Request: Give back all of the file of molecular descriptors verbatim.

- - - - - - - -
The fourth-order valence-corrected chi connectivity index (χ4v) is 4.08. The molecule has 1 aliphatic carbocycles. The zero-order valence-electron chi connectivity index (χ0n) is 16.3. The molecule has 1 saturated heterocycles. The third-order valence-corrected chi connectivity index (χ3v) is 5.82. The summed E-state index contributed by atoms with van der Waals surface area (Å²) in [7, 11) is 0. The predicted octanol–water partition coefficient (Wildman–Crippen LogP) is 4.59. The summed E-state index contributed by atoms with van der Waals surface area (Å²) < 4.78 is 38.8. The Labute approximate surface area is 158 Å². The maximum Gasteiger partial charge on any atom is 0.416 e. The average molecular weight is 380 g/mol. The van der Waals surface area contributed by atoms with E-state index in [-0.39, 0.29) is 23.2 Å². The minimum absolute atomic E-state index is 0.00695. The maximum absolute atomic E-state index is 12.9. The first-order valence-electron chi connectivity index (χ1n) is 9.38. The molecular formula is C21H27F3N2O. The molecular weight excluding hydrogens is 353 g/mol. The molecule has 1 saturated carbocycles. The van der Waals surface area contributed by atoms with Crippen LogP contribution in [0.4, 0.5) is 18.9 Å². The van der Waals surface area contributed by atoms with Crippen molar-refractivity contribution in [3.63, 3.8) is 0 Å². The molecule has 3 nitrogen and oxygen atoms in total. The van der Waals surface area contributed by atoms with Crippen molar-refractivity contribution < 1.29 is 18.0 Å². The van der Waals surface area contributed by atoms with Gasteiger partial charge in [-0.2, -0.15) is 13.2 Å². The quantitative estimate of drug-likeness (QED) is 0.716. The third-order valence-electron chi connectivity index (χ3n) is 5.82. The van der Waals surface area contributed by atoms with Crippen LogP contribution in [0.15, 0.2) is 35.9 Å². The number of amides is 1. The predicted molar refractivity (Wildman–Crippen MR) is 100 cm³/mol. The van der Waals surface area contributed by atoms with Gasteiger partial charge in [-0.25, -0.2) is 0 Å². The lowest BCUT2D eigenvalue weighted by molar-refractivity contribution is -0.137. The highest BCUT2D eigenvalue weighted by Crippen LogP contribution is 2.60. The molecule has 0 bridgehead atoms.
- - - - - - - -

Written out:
The fourth-order valence-corrected chi connectivity index (χ4v) is 4.08. The molecule has 1 aliphatic carbocycles. The zero-order valence-electron chi connectivity index (χ0n) is 16.3. The molecule has 1 saturated heterocycles. The third-order valence-corrected chi connectivity index (χ3v) is 5.82. The summed E-state index contributed by atoms with van der Waals surface area (Å²) in [7, 11) is 0. The predicted octanol–water partition coefficient (Wildman–Crippen LogP) is 4.59. The summed E-state index contributed by atoms with van der Waals surface area (Å²) < 4.78 is 38.8. The Labute approximate surface area is 158 Å². The maximum Gasteiger partial charge on any atom is 0.416 e. The average molecular weight is 380 g/mol. The van der Waals surface area contributed by atoms with E-state index in [-0.39, 0.29) is 23.2 Å². The minimum absolute atomic E-state index is 0.00695. The maximum absolute atomic E-state index is 12.9. The first-order valence-electron chi connectivity index (χ1n) is 9.38. The molecular formula is C21H27F3N2O. The molecular weight excluding hydrogens is 353 g/mol. The molecule has 1 saturated carbocycles. The van der Waals surface area contributed by atoms with Crippen LogP contribution in [0.4, 0.5) is 18.9 Å². The van der Waals surface area contributed by atoms with Crippen molar-refractivity contribution in [3.63, 3.8) is 0 Å². The molecule has 3 nitrogen and oxygen atoms in total. The van der Waals surface area contributed by atoms with Crippen molar-refractivity contribution < 1.29 is 18.0 Å². The van der Waals surface area contributed by atoms with Gasteiger partial charge in [-0.2, -0.15) is 13.2 Å². The quantitative estimate of drug-likeness (QED) is 0.716. The third-order valence-electron chi connectivity index (χ3n) is 5.82. The van der Waals surface area contributed by atoms with Crippen LogP contribution in [0.15, 0.2) is 35.9 Å². The number of amides is 1. The predicted molar refractivity (Wildman–Crippen MR) is 100 cm³/mol. The van der Waals surface area contributed by atoms with Gasteiger partial charge in [-0.25, -0.2) is 0 Å². The lowest BCUT2D eigenvalue weighted by molar-refractivity contribution is -0.137. The highest BCUT2D eigenvalue weighted by Crippen LogP contribution is 2.60. The molecule has 0 bridgehead atoms.